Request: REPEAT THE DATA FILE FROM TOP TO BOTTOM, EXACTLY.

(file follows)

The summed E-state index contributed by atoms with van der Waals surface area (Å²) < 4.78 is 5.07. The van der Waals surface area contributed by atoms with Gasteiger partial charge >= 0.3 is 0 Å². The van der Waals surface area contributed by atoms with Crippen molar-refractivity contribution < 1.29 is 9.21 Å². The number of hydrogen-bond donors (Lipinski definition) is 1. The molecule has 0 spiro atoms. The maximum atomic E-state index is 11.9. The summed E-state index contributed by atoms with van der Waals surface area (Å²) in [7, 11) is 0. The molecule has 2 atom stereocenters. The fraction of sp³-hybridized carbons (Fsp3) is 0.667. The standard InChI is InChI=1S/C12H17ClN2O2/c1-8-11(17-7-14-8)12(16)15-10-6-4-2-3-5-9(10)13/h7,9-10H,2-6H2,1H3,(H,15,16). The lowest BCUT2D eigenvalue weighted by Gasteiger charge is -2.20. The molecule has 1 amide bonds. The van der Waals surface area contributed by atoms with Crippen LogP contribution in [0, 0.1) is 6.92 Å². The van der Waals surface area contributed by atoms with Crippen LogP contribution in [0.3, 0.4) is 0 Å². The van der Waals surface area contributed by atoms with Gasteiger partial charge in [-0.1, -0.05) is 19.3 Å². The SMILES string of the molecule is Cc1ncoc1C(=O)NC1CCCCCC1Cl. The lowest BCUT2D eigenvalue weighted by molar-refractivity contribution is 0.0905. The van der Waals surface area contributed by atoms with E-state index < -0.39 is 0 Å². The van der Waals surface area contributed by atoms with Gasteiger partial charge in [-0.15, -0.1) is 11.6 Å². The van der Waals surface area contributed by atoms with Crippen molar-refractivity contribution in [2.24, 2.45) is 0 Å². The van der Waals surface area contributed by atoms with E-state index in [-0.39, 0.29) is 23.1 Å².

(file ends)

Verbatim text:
The summed E-state index contributed by atoms with van der Waals surface area (Å²) < 4.78 is 5.07. The van der Waals surface area contributed by atoms with Gasteiger partial charge >= 0.3 is 0 Å². The van der Waals surface area contributed by atoms with Crippen molar-refractivity contribution < 1.29 is 9.21 Å². The number of hydrogen-bond donors (Lipinski definition) is 1. The molecule has 0 spiro atoms. The maximum atomic E-state index is 11.9. The summed E-state index contributed by atoms with van der Waals surface area (Å²) in [7, 11) is 0. The molecule has 2 atom stereocenters. The fraction of sp³-hybridized carbons (Fsp3) is 0.667. The standard InChI is InChI=1S/C12H17ClN2O2/c1-8-11(17-7-14-8)12(16)15-10-6-4-2-3-5-9(10)13/h7,9-10H,2-6H2,1H3,(H,15,16). The lowest BCUT2D eigenvalue weighted by Gasteiger charge is -2.20. The molecule has 1 amide bonds. The van der Waals surface area contributed by atoms with Crippen LogP contribution in [0, 0.1) is 6.92 Å². The van der Waals surface area contributed by atoms with Crippen LogP contribution in [0.3, 0.4) is 0 Å². The van der Waals surface area contributed by atoms with Gasteiger partial charge in [-0.1, -0.05) is 19.3 Å². The SMILES string of the molecule is Cc1ncoc1C(=O)NC1CCCCCC1Cl. The lowest BCUT2D eigenvalue weighted by molar-refractivity contribution is 0.0905. The van der Waals surface area contributed by atoms with E-state index < -0.39 is 0 Å². The van der Waals surface area contributed by atoms with Gasteiger partial charge in [-0.15, -0.1) is 11.6 Å². The van der Waals surface area contributed by atoms with Crippen molar-refractivity contribution in [2.24, 2.45) is 0 Å². The van der Waals surface area contributed by atoms with E-state index in [-0.39, 0.29) is 23.1 Å².